Can an employee be disciplined twice for the same incident?

Can an employee be disciplined twice for the same incident by separating the alleged rule violations? Notices included same date and time of alleged offense and submitted evidence had identical date/time stamps on video evidence. It enabled company to elevate applied level of discipline and accelerate termination.

Can an associate be disciplined more severely than colleagues with similar infractions?

Rita Risser Chai Responds:

It is generally legal for an employer to treat a single incident as multiple infractions if multiple rules were violated, unless a union contract or other employment agreement provides otherwise. It is illegal to discipline associates differently if, and only if, the reason for the different treatment is because of race, sex, age, disability, ethnic origin, religion, or any other protected classification under state or federal law. However, the employer certainly is allowed to consider all factors in determining discipline. For example, an employee with excellent performance over a long period time with one infraction may be treated better than a new employee with poor performance and the same infraction.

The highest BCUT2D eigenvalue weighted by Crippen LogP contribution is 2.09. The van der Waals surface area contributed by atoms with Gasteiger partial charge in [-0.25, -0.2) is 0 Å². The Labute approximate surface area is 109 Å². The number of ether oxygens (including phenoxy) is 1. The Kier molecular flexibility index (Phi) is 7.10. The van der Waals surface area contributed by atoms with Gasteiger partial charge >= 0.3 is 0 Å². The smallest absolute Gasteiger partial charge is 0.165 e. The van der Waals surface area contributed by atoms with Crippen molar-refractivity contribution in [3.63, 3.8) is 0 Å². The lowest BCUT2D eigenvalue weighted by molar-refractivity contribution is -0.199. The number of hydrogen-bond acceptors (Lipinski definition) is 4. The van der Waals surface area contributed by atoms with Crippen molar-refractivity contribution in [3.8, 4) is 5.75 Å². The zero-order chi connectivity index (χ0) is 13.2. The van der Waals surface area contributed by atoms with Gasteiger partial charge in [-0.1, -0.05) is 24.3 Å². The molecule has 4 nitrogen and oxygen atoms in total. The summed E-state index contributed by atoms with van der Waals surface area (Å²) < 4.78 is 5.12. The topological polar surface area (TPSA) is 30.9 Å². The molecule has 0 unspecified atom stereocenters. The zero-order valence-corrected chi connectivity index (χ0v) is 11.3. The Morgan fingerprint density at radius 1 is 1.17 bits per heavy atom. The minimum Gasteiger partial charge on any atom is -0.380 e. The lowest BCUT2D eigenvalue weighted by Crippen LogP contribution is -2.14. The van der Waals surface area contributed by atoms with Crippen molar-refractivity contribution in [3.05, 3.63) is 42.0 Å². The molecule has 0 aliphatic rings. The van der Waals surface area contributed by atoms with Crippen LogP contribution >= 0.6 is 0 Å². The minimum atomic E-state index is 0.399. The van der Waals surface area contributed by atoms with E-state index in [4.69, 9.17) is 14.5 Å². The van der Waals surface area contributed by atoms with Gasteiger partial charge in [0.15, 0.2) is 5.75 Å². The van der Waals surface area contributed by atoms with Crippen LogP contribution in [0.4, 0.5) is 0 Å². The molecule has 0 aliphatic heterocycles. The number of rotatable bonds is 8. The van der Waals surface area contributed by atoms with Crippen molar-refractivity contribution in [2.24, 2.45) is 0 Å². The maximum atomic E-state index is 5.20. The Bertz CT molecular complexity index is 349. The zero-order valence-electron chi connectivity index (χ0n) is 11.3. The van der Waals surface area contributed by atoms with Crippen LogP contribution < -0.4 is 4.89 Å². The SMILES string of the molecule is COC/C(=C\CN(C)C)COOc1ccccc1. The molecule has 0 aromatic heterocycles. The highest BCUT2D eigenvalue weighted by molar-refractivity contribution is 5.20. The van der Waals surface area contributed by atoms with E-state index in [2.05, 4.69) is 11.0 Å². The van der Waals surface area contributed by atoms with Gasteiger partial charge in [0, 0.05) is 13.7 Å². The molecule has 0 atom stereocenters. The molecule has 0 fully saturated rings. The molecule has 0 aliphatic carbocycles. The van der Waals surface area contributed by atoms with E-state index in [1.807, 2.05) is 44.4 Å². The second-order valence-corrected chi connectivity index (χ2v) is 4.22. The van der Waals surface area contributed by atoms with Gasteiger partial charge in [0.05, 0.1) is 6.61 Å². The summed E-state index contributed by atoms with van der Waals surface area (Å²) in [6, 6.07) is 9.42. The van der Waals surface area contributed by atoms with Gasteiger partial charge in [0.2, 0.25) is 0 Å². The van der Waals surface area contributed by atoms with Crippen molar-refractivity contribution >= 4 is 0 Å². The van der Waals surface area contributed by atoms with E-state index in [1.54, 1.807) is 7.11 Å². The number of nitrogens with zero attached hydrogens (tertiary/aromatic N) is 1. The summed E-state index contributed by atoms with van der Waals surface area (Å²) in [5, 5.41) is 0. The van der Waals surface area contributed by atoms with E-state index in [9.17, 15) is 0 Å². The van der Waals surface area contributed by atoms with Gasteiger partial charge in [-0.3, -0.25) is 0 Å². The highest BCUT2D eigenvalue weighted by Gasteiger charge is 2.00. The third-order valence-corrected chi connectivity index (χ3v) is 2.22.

Posted 04-11-2017

Information here is correct at the time it is posted. Case decisions cited here may be reversed. Please do not rely on this information without consulting an attorney first.

2017-04-11T20:09:35+00:00

About the Author:

Rita M. Risser Chai is the founder of Fair Measures. An attorney in California for 20 years and now an attorney in Hawaii, she authored the Prentice Hall book, Stay Out of Court! The Manager’s Guide to Preventing Employee Lawsuits. She developed most of the curriculum used by Fair Measures, created the firm’s first website praised in HR Magazine, and wrote numerous articles on employment law including one on best practice harassment prevention training published in the magazine of the American Society for Training and Development (now ATD). She taught Law and Human Resources at the University of California, Santa Cruz, for eight years, and has presented four times at the annual conventions of the Hawaii Society of Human Resource Management.